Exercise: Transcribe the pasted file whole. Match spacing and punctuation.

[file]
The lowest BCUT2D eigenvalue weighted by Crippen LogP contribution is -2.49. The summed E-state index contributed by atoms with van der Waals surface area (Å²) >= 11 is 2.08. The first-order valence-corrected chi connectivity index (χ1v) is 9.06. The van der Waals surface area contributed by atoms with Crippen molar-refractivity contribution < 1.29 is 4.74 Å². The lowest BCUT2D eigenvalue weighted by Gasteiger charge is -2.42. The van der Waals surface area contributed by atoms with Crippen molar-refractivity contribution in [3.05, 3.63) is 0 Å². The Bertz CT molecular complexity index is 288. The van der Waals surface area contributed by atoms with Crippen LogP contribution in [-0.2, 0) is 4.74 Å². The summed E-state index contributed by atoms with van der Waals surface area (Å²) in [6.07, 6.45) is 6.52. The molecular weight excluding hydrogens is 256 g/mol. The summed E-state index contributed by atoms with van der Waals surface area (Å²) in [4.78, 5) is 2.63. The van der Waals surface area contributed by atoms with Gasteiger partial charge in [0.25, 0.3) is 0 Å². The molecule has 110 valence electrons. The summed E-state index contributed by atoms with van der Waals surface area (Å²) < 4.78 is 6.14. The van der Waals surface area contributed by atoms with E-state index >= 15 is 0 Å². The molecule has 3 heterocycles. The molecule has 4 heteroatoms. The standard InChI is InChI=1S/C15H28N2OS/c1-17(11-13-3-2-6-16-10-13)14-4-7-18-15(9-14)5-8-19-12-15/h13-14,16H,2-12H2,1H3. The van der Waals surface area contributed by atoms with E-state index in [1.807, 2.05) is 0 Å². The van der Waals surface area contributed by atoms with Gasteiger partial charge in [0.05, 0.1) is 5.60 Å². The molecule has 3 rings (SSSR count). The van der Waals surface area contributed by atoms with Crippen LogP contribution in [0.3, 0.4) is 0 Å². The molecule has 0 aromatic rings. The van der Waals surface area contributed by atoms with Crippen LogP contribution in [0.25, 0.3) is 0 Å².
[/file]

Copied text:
The lowest BCUT2D eigenvalue weighted by Crippen LogP contribution is -2.49. The summed E-state index contributed by atoms with van der Waals surface area (Å²) >= 11 is 2.08. The first-order valence-corrected chi connectivity index (χ1v) is 9.06. The van der Waals surface area contributed by atoms with Crippen molar-refractivity contribution < 1.29 is 4.74 Å². The lowest BCUT2D eigenvalue weighted by Gasteiger charge is -2.42. The van der Waals surface area contributed by atoms with Crippen molar-refractivity contribution in [3.05, 3.63) is 0 Å². The Bertz CT molecular complexity index is 288. The van der Waals surface area contributed by atoms with Crippen LogP contribution in [-0.2, 0) is 4.74 Å². The summed E-state index contributed by atoms with van der Waals surface area (Å²) in [6.07, 6.45) is 6.52. The molecular weight excluding hydrogens is 256 g/mol. The summed E-state index contributed by atoms with van der Waals surface area (Å²) in [4.78, 5) is 2.63. The van der Waals surface area contributed by atoms with Gasteiger partial charge in [0.25, 0.3) is 0 Å². The molecule has 110 valence electrons. The summed E-state index contributed by atoms with van der Waals surface area (Å²) < 4.78 is 6.14. The van der Waals surface area contributed by atoms with E-state index >= 15 is 0 Å². The molecule has 3 heterocycles. The molecule has 4 heteroatoms. The standard InChI is InChI=1S/C15H28N2OS/c1-17(11-13-3-2-6-16-10-13)14-4-7-18-15(9-14)5-8-19-12-15/h13-14,16H,2-12H2,1H3. The van der Waals surface area contributed by atoms with E-state index in [1.807, 2.05) is 0 Å². The van der Waals surface area contributed by atoms with Gasteiger partial charge in [0.05, 0.1) is 5.60 Å². The molecule has 3 rings (SSSR count). The van der Waals surface area contributed by atoms with Crippen LogP contribution in [0.3, 0.4) is 0 Å². The molecule has 0 aromatic rings. The van der Waals surface area contributed by atoms with Crippen LogP contribution in [0.25, 0.3) is 0 Å².